"Small business, First Nations, and craft growers are the answer moving forward," Warnecke said. He explained that through their operation they have "helped out a lot of First Nations communities adopting their programs, getting their retail store going and driving economic change."

There is an importance in clearing up the medical and recreational discrepancies. Warnecke said that "that there are [approximately] 200 issues that medical cannabis can treat." When Warnecke first got into the industry cannabis was viewed mainly as something "to treat spinal diseases, severe arthritis, and it's really evolved as time goes by."

Warnecke explained that cannabis can "impact the whole immune system." It can be used to "treat any kind of pain and sleep disorder." He underlined that "it helps to bring a balance to our minds and our bodies."

The future of the medical cannabis industry and how it is perceived will be influenced by individuals. Warnecke believes that "the government is trying to push it the opposite way, they are trying to normalize it so much to make all cannabis recreational."

Warnecke foresees "a power struggle between patients and the government." The reason he believes is this that everyone including cannabis patients "all pay our double taxes and they can make a lot of money on it." Warnecke would like to see an environment where medical cannabis is covered by insurance.

We also spoke with Shantal Arroyo, Director and Coordinator at the Clinique la croix verte which is composed of "a unique team of Quebec health professionals working with new tendencies in health treatment, specializing in herbal medicines, medical cannabis and its derivatives." La croix verte offers its services seven days a week and employs twenty-two full-time staff members.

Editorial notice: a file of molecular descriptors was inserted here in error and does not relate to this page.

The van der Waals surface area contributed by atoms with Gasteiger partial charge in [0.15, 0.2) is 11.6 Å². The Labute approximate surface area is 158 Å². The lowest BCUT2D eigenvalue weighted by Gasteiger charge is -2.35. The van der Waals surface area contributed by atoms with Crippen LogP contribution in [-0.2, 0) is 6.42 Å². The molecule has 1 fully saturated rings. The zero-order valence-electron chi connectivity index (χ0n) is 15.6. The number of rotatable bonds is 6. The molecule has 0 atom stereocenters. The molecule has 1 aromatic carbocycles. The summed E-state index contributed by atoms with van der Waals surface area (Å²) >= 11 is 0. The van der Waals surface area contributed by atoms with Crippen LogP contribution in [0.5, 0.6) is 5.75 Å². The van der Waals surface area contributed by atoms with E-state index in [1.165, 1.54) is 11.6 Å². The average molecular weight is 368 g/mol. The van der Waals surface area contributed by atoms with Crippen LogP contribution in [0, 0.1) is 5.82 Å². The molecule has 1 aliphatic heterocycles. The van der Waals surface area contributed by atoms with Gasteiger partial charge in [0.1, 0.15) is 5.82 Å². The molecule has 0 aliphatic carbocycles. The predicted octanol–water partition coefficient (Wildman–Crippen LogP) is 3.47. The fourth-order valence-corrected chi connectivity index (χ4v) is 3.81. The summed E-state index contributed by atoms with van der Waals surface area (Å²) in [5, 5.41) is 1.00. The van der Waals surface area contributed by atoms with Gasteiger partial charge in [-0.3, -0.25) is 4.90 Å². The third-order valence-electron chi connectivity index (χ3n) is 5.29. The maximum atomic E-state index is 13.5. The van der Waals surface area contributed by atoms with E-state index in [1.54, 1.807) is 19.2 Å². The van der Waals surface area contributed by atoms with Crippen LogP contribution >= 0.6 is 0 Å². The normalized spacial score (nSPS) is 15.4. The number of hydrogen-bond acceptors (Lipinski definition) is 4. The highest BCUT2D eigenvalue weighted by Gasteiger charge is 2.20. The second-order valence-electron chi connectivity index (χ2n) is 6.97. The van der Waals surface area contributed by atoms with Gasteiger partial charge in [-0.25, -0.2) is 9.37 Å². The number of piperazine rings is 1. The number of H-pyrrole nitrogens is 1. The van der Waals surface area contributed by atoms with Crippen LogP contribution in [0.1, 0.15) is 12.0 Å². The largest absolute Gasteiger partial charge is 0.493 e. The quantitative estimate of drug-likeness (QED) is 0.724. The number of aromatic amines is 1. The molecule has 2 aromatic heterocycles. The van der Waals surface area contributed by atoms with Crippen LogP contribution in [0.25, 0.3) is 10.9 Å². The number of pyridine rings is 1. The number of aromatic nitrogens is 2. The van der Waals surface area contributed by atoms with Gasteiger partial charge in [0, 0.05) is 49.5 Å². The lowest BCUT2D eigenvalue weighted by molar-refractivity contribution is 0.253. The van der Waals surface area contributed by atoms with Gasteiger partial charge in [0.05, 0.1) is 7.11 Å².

Under the current legal framework Arroyo believes that the model that the Clinique operates under "is a perfect example of how medical cannabis has to be handled," she continued by saying that "we need to open up the services of transformation."

Arroyo echoed Warnecke's view that there has been a "decline" in the medical cannabis industry since October. "Everybody is turning to the recreational system," Arroyo said, adding that the "medical system is weak, and product expensive."

    "[There are] too many so-called experts that put the safety of patients in jeopardy selling medicine that is weak or too strong."

    Shantal Arroyo, Director and Coordinator, Clinique la croix verte

As for the public's perception of medical cannabis since October, Arroyo said "since it's legal everybody wants to have access." The Clinique has registered 900 patients since October between 55 and 8 years of age. Arroyo said that those registered in the last five months all have "severe conditions or are in cancer treatment." The Clinique is in a period of constant growth.

Arroyo said that the applications for medical cannabis have evolved over the years. Arroyo said that "when we first started the compassion centre in 2002 it was mostly HIV and hepatitis clients." It was around 2006 that the Clinique "saw a rise in cancer and epilepsy patients."

With the development of strains and products Arroyo said "now we can treat anything with inflammatory and chronic pain, … from nerve pain, back pain, skin problems, and even rare pathologies."

Cannabis has real medical benefits for real people. There appears to be a real issue in the current cannabis environment. Medical patients are turning to the recreational market to get the products they need. The question still remains how the two, medical and recreation, czn work together so that everyone benefits fully from what cannabis has to offer.

cori.marshall@watertoday.ca


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Cannabis Report